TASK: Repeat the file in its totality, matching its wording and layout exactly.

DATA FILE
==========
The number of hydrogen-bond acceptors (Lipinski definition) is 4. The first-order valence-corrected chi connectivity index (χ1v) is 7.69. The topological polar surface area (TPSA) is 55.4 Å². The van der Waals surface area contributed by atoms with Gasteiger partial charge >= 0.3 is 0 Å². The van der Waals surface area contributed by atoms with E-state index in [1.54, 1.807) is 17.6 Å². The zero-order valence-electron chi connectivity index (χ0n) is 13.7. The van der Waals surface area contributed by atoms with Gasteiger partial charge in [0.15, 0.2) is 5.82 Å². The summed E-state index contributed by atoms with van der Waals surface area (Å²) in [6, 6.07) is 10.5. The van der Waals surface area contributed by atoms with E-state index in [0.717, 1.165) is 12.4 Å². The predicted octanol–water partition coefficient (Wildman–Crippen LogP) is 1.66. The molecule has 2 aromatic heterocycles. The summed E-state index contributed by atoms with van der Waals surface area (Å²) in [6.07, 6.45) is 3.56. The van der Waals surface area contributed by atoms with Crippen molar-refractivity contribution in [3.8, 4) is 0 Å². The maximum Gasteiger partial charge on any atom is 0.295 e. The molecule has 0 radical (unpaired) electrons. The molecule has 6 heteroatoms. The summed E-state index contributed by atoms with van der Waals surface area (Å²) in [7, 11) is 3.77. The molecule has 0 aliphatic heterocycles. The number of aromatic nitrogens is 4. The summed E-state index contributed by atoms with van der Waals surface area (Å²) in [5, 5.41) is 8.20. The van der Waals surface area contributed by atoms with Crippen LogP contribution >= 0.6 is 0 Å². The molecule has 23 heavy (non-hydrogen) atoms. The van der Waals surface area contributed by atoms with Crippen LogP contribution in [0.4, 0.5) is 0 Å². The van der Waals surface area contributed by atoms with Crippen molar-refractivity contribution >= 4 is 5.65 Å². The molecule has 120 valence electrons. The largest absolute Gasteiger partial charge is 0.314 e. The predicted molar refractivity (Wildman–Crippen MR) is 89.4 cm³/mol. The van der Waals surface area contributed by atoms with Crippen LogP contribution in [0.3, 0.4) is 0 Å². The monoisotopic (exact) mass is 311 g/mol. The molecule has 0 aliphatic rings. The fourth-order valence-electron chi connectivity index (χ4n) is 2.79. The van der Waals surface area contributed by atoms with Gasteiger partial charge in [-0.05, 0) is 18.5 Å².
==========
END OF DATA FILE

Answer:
The number of hydrogen-bond acceptors (Lipinski definition) is 4. The first-order valence-corrected chi connectivity index (χ1v) is 7.69. The topological polar surface area (TPSA) is 55.4 Å². The van der Waals surface area contributed by atoms with Gasteiger partial charge >= 0.3 is 0 Å². The van der Waals surface area contributed by atoms with E-state index in [1.54, 1.807) is 17.6 Å². The zero-order valence-electron chi connectivity index (χ0n) is 13.7. The van der Waals surface area contributed by atoms with Gasteiger partial charge in [0.15, 0.2) is 5.82 Å². The summed E-state index contributed by atoms with van der Waals surface area (Å²) in [6, 6.07) is 10.5. The van der Waals surface area contributed by atoms with E-state index in [0.717, 1.165) is 12.4 Å². The predicted octanol–water partition coefficient (Wildman–Crippen LogP) is 1.66. The molecule has 2 aromatic heterocycles. The summed E-state index contributed by atoms with van der Waals surface area (Å²) in [6.07, 6.45) is 3.56. The van der Waals surface area contributed by atoms with Crippen molar-refractivity contribution in [3.8, 4) is 0 Å². The maximum Gasteiger partial charge on any atom is 0.295 e. The molecule has 0 radical (unpaired) electrons. The molecule has 6 heteroatoms. The summed E-state index contributed by atoms with van der Waals surface area (Å²) in [7, 11) is 3.77. The molecule has 0 aliphatic heterocycles. The number of aromatic nitrogens is 4. The summed E-state index contributed by atoms with van der Waals surface area (Å²) in [5, 5.41) is 8.20. The van der Waals surface area contributed by atoms with Crippen LogP contribution >= 0.6 is 0 Å². The molecule has 23 heavy (non-hydrogen) atoms. The van der Waals surface area contributed by atoms with Crippen LogP contribution in [0.4, 0.5) is 0 Å². The van der Waals surface area contributed by atoms with Crippen molar-refractivity contribution >= 4 is 5.65 Å². The molecule has 120 valence electrons. The largest absolute Gasteiger partial charge is 0.314 e. The predicted molar refractivity (Wildman–Crippen MR) is 89.4 cm³/mol. The van der Waals surface area contributed by atoms with Crippen LogP contribution in [0.3, 0.4) is 0 Å². The monoisotopic (exact) mass is 311 g/mol. The molecule has 0 aliphatic rings. The fourth-order valence-electron chi connectivity index (χ4n) is 2.79. The van der Waals surface area contributed by atoms with Gasteiger partial charge in [-0.05, 0) is 18.5 Å².